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But even if Paris residents embrace the ban, it remains to be seen if it translates into tangible gains in terms of changes in travel behavior or even lower emissions. The ban this month will be enforced on a weekend, and for activities like delivery and taxi services, some vehicles will be exempted from the ban. While a weekend ban that is announced much in advance may prevent massive congestion and chaos elsewhere in the city, it may not be the best way to discourage car use, experts pointed out.
While one-off car bans make for good press, it is institutionalized restrictions that are the subject of real debate in the field of transport policy. Most policies that try to resolve urban mobility and pollution issues go well beyond car bans like this one, Bunch said. A typical driving restriction bans drivers from using their vehicles on designated weekdays based on the last digits of their vehicles’ license plates. Such driving restrictions are widely used, and even for those the evidence about their impact on consumer travel choices and air pollution is mixed.
Bans on private vehicles can help boost use of public transport because they improve the familiarity of users with alternatives, a preference they may retain after the driving restrictions are lifted. However, in some cases the impact of restrictions can be muted if people who are restricted from driving during certain hours instead drive more during unrestricted hours, Cynthia Lin Lawell, an environmental policy expert at UC Davis who has studied the impact of such restrictions, pointed out. What may also dilute the effectiveness of these regulations, she said, is if households purchase another vehicle to get around restrictions based on number plates, or use another equally polluting mode of transport.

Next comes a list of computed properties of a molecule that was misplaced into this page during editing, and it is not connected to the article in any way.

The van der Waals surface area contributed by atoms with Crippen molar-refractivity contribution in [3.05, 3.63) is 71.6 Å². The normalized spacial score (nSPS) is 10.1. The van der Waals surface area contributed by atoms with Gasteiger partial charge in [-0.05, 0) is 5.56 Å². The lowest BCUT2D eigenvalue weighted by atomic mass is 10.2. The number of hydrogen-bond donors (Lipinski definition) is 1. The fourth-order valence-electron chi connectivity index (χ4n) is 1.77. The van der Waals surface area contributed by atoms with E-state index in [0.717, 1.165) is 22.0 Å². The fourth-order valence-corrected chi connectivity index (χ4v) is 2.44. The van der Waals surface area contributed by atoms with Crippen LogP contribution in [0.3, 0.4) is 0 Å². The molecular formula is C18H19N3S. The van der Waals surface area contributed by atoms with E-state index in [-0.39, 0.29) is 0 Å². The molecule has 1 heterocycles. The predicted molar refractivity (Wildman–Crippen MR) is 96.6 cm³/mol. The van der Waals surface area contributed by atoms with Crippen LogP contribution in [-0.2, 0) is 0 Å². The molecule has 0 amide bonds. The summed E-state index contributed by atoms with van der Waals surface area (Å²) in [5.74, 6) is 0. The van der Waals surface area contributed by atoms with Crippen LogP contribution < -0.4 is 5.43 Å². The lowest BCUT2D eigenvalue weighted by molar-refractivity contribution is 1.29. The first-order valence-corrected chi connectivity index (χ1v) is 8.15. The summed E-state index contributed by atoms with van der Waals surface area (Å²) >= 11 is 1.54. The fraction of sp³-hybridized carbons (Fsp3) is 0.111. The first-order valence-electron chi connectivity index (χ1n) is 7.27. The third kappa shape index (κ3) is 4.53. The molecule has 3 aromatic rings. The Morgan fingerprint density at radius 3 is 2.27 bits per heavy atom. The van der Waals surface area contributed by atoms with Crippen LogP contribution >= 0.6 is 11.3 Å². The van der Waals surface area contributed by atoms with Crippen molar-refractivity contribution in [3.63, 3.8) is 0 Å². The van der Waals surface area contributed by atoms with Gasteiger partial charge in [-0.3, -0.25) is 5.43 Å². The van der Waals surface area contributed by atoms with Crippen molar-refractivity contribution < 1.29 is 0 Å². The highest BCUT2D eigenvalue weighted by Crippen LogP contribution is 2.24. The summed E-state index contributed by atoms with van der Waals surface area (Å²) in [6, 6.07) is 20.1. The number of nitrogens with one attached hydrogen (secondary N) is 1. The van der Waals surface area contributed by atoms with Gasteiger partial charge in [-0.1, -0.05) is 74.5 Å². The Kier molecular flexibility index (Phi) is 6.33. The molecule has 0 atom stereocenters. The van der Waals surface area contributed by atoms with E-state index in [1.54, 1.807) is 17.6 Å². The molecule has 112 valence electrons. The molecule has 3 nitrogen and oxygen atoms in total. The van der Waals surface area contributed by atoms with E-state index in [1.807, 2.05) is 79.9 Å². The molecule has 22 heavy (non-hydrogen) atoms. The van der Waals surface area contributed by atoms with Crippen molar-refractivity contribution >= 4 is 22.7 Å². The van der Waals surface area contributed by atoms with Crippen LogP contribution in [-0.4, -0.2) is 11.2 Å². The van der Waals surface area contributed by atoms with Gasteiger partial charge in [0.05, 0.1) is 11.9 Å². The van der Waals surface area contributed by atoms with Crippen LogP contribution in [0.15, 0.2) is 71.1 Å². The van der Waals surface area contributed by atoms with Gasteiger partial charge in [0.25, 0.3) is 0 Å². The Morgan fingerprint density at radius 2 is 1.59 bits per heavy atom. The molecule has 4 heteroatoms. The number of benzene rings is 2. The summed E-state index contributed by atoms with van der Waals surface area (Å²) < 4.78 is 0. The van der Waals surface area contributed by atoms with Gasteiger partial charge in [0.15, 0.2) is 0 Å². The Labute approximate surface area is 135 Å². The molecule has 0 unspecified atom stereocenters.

The "car ban" is only one piece of the puzzle, and there are many different ways of curbing vehicular pollution, Bunch said. Cities usually aim at creating low-emission zones through various ways. This could include banning certain type of vehicles in designated areas or phasing them out altogether, as Paris is attempting to do with older, more polluting vehicles. Pricing mechanisms, also known as congestion taxes, are another popular way of checking the number of vehicles.